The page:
The effects of light-induced P53 expression on bladder cancer cell proliferation

Furthermore, we investigated the function of light-induced P53 expression on bladder cancer cell proliferation under the same illumination condition (0.84 W/m2; 1s:30s). By CCK-8 assay, it was indicated that light-induced p53 expression inhibited the growth of both 5637 (Fig.3A) and UMUC-3 (Fig.3D) cell significantly (p<0.05) during 72 hours' exposure to the blue light, compared with the negative controls. Edu incorporation assay was carried out to interrogate the effect of light-induced P53 on the proliferation of bladder cancer cell in more detail (Fig.3B, E). Relative number of Edu-positive cell reduced significantly (p<0.05) in 5637 and UMUC-3 cells, by ~22% (Fig.3C) and 29% (Fig.3F) respectively. These results demonstrated that light-induced tumor suppressor gene expression can inhibit proliferation of bladder cancer cell remarkably, providing new strategy for cancer therapy.

However, it's worth noting that the suppression efficiency here (20-30%) was lower than that (37.5-59.7%) reported by a P53 over-expression Adeno-associated virus vector [16]. This may partly ascribe to the relative lower transfection rate compared with virus transduction. Furthermore, it has been most recently demonstrated that the tandem fusion of multiple ADs (VP64-p65-Rta, VPR) increases CRISPR-dCa9-based transcriptional activation efficiently [17]. Therefore, there is still more room for optimizing the transcription activation modules in our system.


In conclusion, we have developed an optimized CRISPR-Cas9 based light-inducible gene expression system in bladder cancer cell. The device controls gene expression in a dose-dependent manner and can inhibit proliferation of cancer cell by modulating expression of p53 gene. This work may provide a new strategy for quantitatively controlling specific targets in human cancer.

Materials and methods

Plasmids construction

Genomic anchor (CIBN-dCas9, dCas9-CIBN, CIBN-dCas9-CIBN and dCas9-trCIB1), activator components (CRY2-VP64FL and CRY2PHR-P65), Tet promoter targeting sgRNA and mCherry reporter vector (Tet-Cherry) were purchased from Addgene ( The target sequence of sgRNA (CTCCCTATCAGTGATAGAGA) was located in the 13×tetO (Tet operator) region in Tet-mCherry vector [11]. The corresponding plasmid IDs were listed in Table 1. P53 effector vector (Tet-P53) was constructed by replacing mcherry with synthetic wide type p53 gene using EcoR I and Bgl II sites.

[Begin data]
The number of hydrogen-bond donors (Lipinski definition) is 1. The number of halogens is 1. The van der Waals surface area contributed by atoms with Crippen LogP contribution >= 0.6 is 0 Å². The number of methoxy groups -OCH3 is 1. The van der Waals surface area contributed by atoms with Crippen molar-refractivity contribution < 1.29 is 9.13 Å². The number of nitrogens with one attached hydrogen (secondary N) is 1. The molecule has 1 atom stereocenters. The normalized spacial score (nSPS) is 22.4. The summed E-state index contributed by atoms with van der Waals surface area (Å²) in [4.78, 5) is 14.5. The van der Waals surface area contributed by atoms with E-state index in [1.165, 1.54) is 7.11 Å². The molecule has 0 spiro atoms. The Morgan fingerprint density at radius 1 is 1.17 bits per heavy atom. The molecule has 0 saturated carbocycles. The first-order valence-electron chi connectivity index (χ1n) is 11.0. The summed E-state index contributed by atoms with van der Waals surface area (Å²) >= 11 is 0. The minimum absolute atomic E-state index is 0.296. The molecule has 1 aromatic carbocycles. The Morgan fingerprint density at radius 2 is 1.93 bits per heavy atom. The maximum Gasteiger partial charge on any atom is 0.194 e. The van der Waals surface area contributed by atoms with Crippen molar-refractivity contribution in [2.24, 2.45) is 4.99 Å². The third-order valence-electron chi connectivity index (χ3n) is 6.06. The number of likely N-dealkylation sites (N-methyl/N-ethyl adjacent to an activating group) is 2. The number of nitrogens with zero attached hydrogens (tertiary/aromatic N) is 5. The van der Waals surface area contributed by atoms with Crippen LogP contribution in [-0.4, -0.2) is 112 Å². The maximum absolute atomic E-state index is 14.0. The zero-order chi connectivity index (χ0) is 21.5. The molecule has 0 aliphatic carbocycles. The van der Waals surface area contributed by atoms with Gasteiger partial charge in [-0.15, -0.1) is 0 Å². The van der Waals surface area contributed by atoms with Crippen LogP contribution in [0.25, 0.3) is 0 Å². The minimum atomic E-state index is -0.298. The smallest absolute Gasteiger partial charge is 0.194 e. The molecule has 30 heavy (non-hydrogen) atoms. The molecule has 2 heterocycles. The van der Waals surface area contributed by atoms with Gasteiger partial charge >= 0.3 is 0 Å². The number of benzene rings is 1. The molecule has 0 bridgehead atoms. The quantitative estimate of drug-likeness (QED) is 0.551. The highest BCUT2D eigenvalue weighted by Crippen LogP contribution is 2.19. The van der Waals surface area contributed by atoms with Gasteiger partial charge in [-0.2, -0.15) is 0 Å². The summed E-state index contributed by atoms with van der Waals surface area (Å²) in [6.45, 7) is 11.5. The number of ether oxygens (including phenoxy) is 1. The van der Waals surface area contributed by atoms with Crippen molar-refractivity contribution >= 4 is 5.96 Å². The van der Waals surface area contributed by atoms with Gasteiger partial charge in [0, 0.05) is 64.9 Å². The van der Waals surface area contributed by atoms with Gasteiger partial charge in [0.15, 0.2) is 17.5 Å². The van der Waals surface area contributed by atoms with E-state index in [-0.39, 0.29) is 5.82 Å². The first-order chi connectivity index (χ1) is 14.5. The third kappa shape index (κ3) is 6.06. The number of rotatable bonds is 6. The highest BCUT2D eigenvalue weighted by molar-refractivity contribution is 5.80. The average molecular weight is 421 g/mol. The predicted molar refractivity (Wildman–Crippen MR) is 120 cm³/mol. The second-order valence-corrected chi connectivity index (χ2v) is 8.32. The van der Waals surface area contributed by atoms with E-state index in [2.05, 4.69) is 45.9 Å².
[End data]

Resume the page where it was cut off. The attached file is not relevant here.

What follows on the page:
Table 1 

Plasmids from Addgene.

Plasmid IDPlasmid name
 Figure 3 

Inhibition of bladder cancer cell proliferation by light-induced P53 expression. The growth curves of 5637 (A) and UMUC-3 cell (D) treated with induced P53 under continuous illumination (0.84 W/m2; 1s:30s) were monitored by CCK-8 assay; The proliferation of 5637 (B) and UMUC-3 cell (E) were monitored by Edu staining assay; Relative Edu-positive cell number in 5637 (C) and UMUC-3 cell (F) under different treatment were statistically analyzed. Data were shown as mean ±SD; *, p<0.05.

Int J Biol Sci Image (Click on the image to enlarge.)

Cell culture

Human bladder cancer cells (5637 and UMUC-3) were purchased from the Institute of Cell Research, Chinese Academy of Sciences, Shanghai, China. The 5637 cell was maintained in RPMI-1640 media supplemented with 10% FBS and 1% antibiotics (100 U/ml penicillin and 100 μg/ml streptomycin sulfates). The UMUC-3 cell was maintained in DMEM media supplemented with the same concentration of FBS and antibiotics with that in DMEM media. Both cells were grown at 37 °C in an atmosphere of 5 % CO2.

Cell transfection and Illumination

Cells were transfected with Lipofactamine 3000 (Invitrogen) following the manufacture's protocols. Typically, genomic anchor, activator, sgRNA, and reporter/effector were transfected at a ratio of 1:1:1:1, meaning 0.25 μg for each plasmid in a 12-well. After transfection in dark for 12h, cells were illuminated by a blue light LED lamp (460 nm peak, 0.84 W/m2 of average irradiance) or remained in dark for 0-72h. The LED lamps were controlled by a timer to adjust the illumination dose.

Quantitative Real-Time PCR Analysis